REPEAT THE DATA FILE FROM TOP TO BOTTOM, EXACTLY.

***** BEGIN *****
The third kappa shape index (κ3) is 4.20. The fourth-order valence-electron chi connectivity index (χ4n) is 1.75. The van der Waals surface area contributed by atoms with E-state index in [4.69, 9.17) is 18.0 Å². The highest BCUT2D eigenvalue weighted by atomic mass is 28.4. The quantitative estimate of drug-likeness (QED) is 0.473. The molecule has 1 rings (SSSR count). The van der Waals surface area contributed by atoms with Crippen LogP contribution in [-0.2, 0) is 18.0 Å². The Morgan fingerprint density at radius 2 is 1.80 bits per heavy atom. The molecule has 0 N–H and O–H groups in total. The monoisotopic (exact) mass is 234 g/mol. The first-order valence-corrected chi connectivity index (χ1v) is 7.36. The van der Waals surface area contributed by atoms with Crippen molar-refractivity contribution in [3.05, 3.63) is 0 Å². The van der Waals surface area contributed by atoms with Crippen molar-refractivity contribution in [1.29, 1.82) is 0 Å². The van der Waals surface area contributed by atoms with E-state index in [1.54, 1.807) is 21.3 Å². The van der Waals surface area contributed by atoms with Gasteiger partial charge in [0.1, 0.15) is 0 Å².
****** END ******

The third kappa shape index (κ3) is 4.20. The fourth-order valence-electron chi connectivity index (χ4n) is 1.75. The van der Waals surface area contributed by atoms with E-state index in [4.69, 9.17) is 18.0 Å². The highest BCUT2D eigenvalue weighted by atomic mass is 28.4. The quantitative estimate of drug-likeness (QED) is 0.473. The molecule has 1 rings (SSSR count). The van der Waals surface area contributed by atoms with Crippen LogP contribution in [-0.2, 0) is 18.0 Å². The Morgan fingerprint density at radius 2 is 1.80 bits per heavy atom. The molecule has 0 N–H and O–H groups in total. The monoisotopic (exact) mass is 234 g/mol. The first-order valence-corrected chi connectivity index (χ1v) is 7.36. The van der Waals surface area contributed by atoms with Crippen molar-refractivity contribution in [3.05, 3.63) is 0 Å². The van der Waals surface area contributed by atoms with Crippen molar-refractivity contribution in [1.29, 1.82) is 0 Å². The van der Waals surface area contributed by atoms with E-state index in [1.54, 1.807) is 21.3 Å². The van der Waals surface area contributed by atoms with Gasteiger partial charge in [0.1, 0.15) is 0 Å².